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Front-footing it

Deirdre Tarrant is celebrating 30 years of challenging and polarising audiences through contemporary dance.

They said it wouldn’t work. That a contemporary dance company would be too challenging for conservative Kiwi audiences. It turns out they were wrong. This year marks the 30th anniversary of Footnote New Zealand Dance, founded in Wellington by Deirdre Tarrant in 1985.
The mother of Flight of the Conchords’ Bret McKenzie, Tarrant says Footnote evolved from her eponymous dance studio as a matter of necessity. “I needed to provide an opportunity for my students to perform, but also I was interested in doing something different.”
She’s lost track of the “thousands” of dancers who’ve passed through the doors over the years and admits she never imagined Footnote would be so successful.
“I didn’t have time to think about it. I was pretty much a single mother raising three sons and running a dance studio, so it was a case of just getting on with it,” she says. “But most contemporary dancers in New Zealand owe some part of their career experience to Footnote and I’m hugely proud of that. The fact it’s still going strong is a testament to the staying power of contemporary dance in this country.”
To celebrate, Tarrant has gathered a team of dancers, choreographers and musicians around her “who have something to say and the belief and passion to say it through movement”.
Her special anniversary show, 30Forward, will reprise several “magical moments” from the Forte series, a key part of the company’s repertoire over the past decade. Included will be works by choreographers Raewyn Hill, Claire O’Neil, Kate MacIntosh and Jo Randerson – and Tarrant has persuaded several original alumni to appear alongside Footnote’s current six dancers.
“Many of our original dancers are still performing all over the world, so it’s hugely exciting to be able to get them back to New Zealand. I’m sure I’ll cry the whole way through!” The tour will also feature a new work, Flip-Pivot-Boom, by Malia Johnstone.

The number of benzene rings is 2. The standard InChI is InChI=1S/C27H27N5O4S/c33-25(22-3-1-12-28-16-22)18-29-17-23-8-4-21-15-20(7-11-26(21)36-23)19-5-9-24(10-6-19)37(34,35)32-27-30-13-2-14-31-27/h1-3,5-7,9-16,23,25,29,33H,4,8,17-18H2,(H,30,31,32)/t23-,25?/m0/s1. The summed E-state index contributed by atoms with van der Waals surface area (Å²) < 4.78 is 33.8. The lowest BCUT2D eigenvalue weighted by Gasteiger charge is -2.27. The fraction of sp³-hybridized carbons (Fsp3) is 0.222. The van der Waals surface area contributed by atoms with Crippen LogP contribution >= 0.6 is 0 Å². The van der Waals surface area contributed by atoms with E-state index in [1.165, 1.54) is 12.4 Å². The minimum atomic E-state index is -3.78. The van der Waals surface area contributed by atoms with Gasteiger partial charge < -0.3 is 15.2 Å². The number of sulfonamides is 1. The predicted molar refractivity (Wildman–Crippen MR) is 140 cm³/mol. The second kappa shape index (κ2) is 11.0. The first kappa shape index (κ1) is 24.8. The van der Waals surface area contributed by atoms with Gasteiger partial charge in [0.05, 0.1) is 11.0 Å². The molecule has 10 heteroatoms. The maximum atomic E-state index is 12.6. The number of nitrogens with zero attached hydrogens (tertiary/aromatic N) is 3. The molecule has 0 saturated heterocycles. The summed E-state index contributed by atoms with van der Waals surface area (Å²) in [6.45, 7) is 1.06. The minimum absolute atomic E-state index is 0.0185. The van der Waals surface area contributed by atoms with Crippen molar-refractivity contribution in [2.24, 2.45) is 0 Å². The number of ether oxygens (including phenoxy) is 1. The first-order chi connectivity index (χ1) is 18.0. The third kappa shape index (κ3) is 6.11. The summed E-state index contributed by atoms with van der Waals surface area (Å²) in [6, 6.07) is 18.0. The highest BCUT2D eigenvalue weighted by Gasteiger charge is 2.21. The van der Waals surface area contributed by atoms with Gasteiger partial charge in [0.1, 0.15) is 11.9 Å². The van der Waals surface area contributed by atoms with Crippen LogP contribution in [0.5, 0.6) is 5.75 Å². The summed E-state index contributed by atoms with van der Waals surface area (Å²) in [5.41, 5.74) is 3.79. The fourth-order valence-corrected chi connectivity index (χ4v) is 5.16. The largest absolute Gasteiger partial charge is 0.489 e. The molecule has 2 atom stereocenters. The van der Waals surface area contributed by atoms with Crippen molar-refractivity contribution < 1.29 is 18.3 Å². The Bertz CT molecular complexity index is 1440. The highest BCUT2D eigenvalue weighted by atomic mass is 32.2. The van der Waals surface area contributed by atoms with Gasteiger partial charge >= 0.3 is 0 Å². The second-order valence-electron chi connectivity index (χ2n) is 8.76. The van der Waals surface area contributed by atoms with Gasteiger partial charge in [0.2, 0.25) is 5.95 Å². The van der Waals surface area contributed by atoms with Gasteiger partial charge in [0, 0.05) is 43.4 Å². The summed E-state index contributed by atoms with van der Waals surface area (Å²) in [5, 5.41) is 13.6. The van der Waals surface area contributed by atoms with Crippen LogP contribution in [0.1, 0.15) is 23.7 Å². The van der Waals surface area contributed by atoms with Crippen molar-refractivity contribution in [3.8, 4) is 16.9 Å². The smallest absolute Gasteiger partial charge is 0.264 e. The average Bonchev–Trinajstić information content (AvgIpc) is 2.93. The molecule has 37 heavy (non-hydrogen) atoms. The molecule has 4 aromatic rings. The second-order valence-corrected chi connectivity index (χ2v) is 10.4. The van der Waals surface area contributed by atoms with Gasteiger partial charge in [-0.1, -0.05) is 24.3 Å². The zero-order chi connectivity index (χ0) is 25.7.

For Tarrant, life has always been saturated with dance. She began teaching ballet when she was 14 and joined the Royal NZ Ballet while still at school, before being introduced to contemporary dance while living in London.
“Contemporary dance is all about challenging perceptions and reality, whether you’re performing it or watching it. My idea of a good show is when people come up to me afterwards and say, ‘Deirdre, that was awful!’ Contemporary dance is supposed to polarise, to create a strong reaction.”
Made a Member of the New Zealand Order of Merit for services to dance in 2000, Tarrant still works out of the same studio where Footnote was born, a cramped space up a rickety flight of stairs in Cuba Mall. After the anniversary tour, she’s hoping to step back from the company to spend more time with her five grandchildren.
“I’ll keep my hand in with teaching and flying around the world as a ballet examiner but really, I think it’s time to hand over the baton. Footnote is now at the point where it’s doing the kind of risky work that needs to be done culturally. I’m happy with where we’re at so it’s time to let someone else have a go.”
Words by: Sharon Stephenson
Photos: Nicola Edmonds